State support for four artistic research projects
Earlier this year, four scholars and artists received funding from the Danish Ministry of Culture’s funds for artistic research (Kunstnerisk Udviklingsvirksomhed – KUV). The four projects are:
Jenny Gräf Sheppard’s project Sounding Bodies – Resonance in and between Bodies. The project has received funding for its initial phase: ‘Developing tools and methods for exploring the body as an apparatus for sound’. Jenny Gräf Sheppard is an associate professor with the Laboratory for Sound at the Royal Danish Academy of Fine Arts’ Schools of Visual Arts.
Christina Marie Jespersen’s project Bog, Værk og Materialitet (Book, Work and Materiality). The project wishes to examine how the artist’s book can create new spaces of meaning-making in the field where text, image, materiality, format and object intersect. Jespersen works at the Royal Danish Academy of Fine Arts’ Schools of Visual Arts as editor at Billedkunstskolernes Forlag.
Malene Bang’s project Bæredygtige materialer og materialesprog (Sustainable Materials and the Language of Materials). The project will result in an online library of materials listing sustainable plastic and biomass materials that can be used to cast sculptures and objects at the Royal Danish Academy of Fine Arts’ Schools of Visual Arts. Students and educators at the Academy will be able to use this library to build knowledge and insight on environmentally friendly and sustainable use of materials. Malene Bang works at the Royal Danish Academy of Fine Arts’ Schools of Visual Arts as a workshop assistant at the School of Sculpture Charlottenborg.
Anu Ramdas’s project Grafén – Medie og Mineral (Graphene – Medium and Mineral). The research project has received funding for its second, concluding phase. In addition to conducting research, Anu Ramdas is a workshop assistant at the Academy’s Laboratory for Photography.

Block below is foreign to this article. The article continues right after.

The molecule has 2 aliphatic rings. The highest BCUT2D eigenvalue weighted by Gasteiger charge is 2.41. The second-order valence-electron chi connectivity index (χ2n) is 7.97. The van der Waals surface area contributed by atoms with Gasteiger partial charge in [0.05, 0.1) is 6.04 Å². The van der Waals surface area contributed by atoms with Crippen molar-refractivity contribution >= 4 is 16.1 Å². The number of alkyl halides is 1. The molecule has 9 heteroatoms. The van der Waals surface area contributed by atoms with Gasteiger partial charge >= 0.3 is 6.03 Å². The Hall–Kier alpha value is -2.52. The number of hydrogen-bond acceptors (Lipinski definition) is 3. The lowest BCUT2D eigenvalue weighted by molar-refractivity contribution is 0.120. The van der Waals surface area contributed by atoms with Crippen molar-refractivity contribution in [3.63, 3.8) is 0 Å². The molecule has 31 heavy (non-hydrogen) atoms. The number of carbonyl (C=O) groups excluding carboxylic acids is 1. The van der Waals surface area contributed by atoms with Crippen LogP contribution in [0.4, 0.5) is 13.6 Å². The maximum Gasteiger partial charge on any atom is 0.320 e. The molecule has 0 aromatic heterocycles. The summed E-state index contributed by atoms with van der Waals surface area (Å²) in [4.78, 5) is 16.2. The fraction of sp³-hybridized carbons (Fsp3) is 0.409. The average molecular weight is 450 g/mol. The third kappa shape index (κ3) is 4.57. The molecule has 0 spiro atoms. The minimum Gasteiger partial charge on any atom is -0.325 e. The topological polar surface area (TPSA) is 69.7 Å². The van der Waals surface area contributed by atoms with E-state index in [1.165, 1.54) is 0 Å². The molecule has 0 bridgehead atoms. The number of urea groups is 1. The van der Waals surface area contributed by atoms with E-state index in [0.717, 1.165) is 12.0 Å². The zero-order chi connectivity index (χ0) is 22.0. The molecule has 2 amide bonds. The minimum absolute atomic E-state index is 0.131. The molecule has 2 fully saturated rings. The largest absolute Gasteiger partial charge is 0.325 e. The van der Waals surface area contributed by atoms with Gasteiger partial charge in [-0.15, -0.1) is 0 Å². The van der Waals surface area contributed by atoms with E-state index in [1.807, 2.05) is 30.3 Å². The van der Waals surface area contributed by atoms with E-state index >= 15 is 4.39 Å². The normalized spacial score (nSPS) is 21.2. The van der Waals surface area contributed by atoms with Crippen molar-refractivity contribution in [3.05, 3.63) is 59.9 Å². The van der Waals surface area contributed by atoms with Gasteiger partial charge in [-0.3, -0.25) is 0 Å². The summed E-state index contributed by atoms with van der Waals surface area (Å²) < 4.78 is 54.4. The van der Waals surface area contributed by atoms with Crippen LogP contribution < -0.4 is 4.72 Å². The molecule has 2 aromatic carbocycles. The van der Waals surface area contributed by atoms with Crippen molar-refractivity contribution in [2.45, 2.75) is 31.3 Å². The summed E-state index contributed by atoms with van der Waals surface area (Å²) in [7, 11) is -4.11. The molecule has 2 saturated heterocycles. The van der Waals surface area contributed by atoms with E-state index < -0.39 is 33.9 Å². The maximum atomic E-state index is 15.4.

Facts about artistic research (KUV) and research at the Royal Danish Academy of Fine Arts’ Schools of Visual Arts
Artistic research – known in Danish as Kunstnerisk udviklingsvirksomhed (KUV), literally ‘artistic development work’ – is a vein of research that focuses on artistic practice as an act that generates knowledge and insight. A work of art generates new knowledge out of and about its material constituents and out of the technical and theoretical knowledge that underpins the piece. Artistic research is an important part of the knowledge basis of Danish fine art education and one of the cornerstones of the Schools of Visual Arts’ methods, educational approaches, artistic practices and ongoing development of competencies and skills within the various specialist fields of fine art. All professors and associate professors at the Schools of Visual Arts are contractually obliged to engage in artistic research. Special projects on artistic research involve interdisciplinary collaboration between the various Schools and laboratories.
The academic research (in Danish videnskabelig forskning) conducted at the Schools of Visual Arts falls under the auspices of the Institute for Art, Writing and Research and is carried out by a range of PhD fellows, postdoc fellows, institute staff and the head of institute. The research conducted by PhD fellows is always carried out in collaboration with a university where said fellows are enrolled. Academic research can be carried out by artists or academics and is mostly funded by external research grants. Research projects are often initiated in collaboration with other research institutions and must be relevant to the realm of fine art education
The Institute for Art, Writing and Research coordinates all research activities at the Schools of Visual Arts, whether artistic or academic, houses PhD students and research staff and offers courses that draw on current research projects.